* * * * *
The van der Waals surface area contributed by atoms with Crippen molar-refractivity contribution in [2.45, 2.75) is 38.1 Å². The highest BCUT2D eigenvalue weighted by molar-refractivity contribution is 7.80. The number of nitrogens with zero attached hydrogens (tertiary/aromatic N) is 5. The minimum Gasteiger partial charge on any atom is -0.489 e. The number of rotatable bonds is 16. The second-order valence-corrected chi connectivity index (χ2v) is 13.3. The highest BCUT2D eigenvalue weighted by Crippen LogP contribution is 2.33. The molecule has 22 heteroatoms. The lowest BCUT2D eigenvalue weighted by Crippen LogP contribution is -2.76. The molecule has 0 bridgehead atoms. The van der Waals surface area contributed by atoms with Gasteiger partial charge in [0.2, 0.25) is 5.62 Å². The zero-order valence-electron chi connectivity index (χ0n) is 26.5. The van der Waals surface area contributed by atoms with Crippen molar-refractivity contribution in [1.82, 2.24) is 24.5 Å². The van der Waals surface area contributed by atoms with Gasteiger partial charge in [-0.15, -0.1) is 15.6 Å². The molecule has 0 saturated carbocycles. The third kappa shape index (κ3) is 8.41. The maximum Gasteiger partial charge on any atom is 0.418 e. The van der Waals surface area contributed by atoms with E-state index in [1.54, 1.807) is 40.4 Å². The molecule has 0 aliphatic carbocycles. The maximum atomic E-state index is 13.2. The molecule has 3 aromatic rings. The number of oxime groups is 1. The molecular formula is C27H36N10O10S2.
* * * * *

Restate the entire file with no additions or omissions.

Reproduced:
The van der Waals surface area contributed by atoms with Crippen molar-refractivity contribution in [2.45, 2.75) is 38.1 Å². The highest BCUT2D eigenvalue weighted by molar-refractivity contribution is 7.80. The number of nitrogens with zero attached hydrogens (tertiary/aromatic N) is 5. The minimum Gasteiger partial charge on any atom is -0.489 e. The number of rotatable bonds is 16. The second-order valence-corrected chi connectivity index (χ2v) is 13.3. The highest BCUT2D eigenvalue weighted by Crippen LogP contribution is 2.33. The molecule has 22 heteroatoms. The lowest BCUT2D eigenvalue weighted by Crippen LogP contribution is -2.76. The molecule has 0 bridgehead atoms. The van der Waals surface area contributed by atoms with Gasteiger partial charge in [0.2, 0.25) is 5.62 Å². The zero-order valence-electron chi connectivity index (χ0n) is 26.5. The van der Waals surface area contributed by atoms with Crippen molar-refractivity contribution in [1.82, 2.24) is 24.5 Å². The van der Waals surface area contributed by atoms with Gasteiger partial charge in [-0.15, -0.1) is 15.6 Å². The molecule has 0 saturated carbocycles. The third kappa shape index (κ3) is 8.41. The maximum Gasteiger partial charge on any atom is 0.418 e. The van der Waals surface area contributed by atoms with E-state index in [1.54, 1.807) is 40.4 Å². The molecule has 0 aliphatic carbocycles. The maximum atomic E-state index is 13.2. The molecule has 3 aromatic rings. The number of oxime groups is 1. The molecular formula is C27H36N10O10S2.